Most search engine optimization professionals realize that citations (links) are a key aspect of optimizing a website for competitive placement on the search engines - and they aren't wrong.
In the case of Google, however, there's more to ranking a website than just the number and quality of inbound links - and we're not talking about site speed or information architecture.
SEO professionals optimizing a website for Google today (as well as in the past) are likely all too familiar with the concept of PageRank, which is Google's system of counting links to determine which pages are most important (and deserving of higher rankings).
There is another "factor" however that may play an equally important role in ranking but does not nearly get the attention it deserves, and it goes by the name of CheiRank.
While PageRank identifies very well-known and popular nodes, CheiRank highlights very "communicative" nodes. In essence, Google is not only measuring the quantity and quality of inbound links (elements that have been clearly demonstrated to influence PageRank), but also websites that communicate to other nodes via links on their own website (CheiRank).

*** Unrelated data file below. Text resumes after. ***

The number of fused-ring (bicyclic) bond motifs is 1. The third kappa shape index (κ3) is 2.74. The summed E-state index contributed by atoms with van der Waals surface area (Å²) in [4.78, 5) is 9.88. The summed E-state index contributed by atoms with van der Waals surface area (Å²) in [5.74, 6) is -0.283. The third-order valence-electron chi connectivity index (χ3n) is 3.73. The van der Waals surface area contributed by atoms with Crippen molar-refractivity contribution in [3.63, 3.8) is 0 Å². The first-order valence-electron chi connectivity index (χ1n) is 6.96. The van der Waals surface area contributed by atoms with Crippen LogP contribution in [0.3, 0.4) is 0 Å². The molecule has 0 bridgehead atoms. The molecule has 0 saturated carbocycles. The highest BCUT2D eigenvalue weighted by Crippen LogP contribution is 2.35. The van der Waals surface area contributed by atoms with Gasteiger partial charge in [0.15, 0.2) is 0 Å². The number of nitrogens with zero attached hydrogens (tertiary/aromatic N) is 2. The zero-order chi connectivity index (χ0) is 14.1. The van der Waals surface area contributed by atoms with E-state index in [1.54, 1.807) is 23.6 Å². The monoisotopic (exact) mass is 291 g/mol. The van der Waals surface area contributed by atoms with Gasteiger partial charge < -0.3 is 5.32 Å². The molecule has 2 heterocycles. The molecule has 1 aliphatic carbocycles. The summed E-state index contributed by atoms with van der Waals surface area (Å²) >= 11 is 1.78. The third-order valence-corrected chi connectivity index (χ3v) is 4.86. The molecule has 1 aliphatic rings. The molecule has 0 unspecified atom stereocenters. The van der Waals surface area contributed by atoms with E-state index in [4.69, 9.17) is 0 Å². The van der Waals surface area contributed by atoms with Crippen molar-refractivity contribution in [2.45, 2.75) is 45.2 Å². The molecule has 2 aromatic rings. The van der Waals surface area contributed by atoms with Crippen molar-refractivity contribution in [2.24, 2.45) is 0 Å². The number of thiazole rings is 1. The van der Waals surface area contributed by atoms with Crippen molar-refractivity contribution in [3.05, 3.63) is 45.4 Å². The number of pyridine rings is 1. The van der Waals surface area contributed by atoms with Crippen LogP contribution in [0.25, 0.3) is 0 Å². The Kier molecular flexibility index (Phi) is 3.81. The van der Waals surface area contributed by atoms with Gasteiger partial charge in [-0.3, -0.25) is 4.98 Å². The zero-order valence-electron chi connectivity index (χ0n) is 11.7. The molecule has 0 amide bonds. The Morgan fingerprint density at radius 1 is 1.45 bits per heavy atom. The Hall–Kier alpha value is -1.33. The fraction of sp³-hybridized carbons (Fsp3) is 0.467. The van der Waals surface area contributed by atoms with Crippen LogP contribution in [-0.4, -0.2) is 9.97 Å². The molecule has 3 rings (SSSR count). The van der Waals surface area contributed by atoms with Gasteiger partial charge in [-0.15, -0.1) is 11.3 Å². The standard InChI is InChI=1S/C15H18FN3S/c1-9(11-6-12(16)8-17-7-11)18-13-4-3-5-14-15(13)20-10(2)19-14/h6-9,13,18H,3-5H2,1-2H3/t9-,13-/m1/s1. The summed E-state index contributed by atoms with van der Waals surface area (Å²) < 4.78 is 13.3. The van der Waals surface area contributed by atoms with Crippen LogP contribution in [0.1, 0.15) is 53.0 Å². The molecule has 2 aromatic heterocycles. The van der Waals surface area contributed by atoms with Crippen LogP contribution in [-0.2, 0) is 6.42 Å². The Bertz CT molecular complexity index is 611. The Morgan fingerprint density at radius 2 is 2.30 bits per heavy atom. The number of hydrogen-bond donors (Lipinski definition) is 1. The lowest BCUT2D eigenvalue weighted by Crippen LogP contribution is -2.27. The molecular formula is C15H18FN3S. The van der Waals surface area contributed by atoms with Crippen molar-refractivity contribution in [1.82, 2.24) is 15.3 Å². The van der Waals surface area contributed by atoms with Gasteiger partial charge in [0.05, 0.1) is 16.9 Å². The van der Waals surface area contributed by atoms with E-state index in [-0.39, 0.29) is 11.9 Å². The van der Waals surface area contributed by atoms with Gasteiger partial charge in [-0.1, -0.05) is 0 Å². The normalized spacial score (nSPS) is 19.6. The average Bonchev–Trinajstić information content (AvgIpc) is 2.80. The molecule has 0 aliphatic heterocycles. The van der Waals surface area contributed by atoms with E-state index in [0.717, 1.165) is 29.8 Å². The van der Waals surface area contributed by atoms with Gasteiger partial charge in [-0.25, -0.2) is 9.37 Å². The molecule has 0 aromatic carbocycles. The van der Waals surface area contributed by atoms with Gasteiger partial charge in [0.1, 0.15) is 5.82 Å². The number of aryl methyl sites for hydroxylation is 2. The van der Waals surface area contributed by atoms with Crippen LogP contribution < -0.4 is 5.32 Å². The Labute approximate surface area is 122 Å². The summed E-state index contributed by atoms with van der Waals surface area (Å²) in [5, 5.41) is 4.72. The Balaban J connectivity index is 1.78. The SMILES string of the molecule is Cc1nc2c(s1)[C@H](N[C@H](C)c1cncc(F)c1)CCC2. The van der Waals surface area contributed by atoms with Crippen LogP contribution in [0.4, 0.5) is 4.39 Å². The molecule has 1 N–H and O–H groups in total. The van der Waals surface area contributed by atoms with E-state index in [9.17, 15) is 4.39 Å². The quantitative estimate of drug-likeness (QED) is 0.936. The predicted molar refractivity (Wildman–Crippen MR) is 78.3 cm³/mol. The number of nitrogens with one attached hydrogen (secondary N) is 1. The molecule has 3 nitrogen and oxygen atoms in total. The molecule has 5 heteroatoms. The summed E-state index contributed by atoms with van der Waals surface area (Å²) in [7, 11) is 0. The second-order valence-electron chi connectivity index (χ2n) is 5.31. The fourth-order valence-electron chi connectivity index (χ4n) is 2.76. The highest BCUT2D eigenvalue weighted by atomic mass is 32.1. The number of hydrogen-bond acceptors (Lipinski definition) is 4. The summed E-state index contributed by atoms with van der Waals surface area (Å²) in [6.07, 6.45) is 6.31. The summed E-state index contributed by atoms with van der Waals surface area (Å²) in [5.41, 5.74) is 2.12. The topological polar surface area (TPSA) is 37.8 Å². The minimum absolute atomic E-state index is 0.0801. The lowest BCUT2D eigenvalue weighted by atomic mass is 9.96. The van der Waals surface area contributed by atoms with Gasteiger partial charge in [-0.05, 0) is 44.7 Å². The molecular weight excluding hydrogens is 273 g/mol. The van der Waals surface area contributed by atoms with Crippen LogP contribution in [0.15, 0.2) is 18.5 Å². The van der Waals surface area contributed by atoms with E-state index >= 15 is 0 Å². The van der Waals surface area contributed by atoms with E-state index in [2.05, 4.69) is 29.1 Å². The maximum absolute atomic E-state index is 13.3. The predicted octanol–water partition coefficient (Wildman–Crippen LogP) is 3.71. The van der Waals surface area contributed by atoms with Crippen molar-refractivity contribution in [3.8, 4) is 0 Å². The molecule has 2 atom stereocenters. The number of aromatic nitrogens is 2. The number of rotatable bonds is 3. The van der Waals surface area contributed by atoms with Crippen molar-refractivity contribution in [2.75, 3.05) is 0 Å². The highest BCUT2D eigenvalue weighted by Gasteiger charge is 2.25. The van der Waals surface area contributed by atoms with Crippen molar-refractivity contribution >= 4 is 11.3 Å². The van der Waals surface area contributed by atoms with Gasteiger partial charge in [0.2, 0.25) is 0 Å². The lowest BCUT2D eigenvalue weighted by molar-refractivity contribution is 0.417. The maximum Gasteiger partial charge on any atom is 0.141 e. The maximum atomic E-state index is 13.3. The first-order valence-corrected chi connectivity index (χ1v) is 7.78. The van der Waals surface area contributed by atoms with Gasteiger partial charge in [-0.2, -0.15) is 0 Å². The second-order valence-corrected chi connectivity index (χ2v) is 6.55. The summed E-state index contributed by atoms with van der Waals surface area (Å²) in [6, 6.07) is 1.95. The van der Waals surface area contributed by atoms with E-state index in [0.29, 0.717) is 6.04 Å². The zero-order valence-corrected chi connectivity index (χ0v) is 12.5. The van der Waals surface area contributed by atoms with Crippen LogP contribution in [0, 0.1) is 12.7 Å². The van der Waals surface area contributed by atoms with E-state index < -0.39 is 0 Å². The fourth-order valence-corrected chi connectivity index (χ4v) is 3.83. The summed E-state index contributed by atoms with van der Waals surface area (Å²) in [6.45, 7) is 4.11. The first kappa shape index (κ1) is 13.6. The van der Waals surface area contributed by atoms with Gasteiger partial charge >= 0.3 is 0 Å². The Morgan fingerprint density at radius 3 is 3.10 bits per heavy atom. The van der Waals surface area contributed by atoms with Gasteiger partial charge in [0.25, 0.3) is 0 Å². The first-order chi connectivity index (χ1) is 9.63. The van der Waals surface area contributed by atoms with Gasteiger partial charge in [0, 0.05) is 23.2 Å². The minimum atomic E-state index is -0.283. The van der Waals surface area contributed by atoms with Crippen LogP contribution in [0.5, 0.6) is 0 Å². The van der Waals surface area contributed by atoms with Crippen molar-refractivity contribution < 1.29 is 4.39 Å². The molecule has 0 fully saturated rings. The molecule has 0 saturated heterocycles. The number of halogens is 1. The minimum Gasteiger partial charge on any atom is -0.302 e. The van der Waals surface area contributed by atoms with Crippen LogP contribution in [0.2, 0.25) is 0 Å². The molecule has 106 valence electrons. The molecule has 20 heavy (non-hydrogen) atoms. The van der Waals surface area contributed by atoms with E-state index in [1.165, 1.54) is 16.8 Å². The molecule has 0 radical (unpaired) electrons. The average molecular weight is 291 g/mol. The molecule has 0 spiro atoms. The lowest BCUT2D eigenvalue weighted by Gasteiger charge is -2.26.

How do these ranking mechanisms actually work? According to Wikipedia:
PageRank selects first articles on a broadly known subject with a large number of ingoing links while CheiRank selects first highly communicative articles with many outgoing links.
CheiRank will prove to be rather interesting to search engine optimization professionals, who have likely never previously come across the concept, as it clearly indicates that search engines do indeed consider far more than just links. In other words, providing well-developed, well-cited sources (content that links liberally outwardly) is another way to capture more organic/natural traffic from the search engines.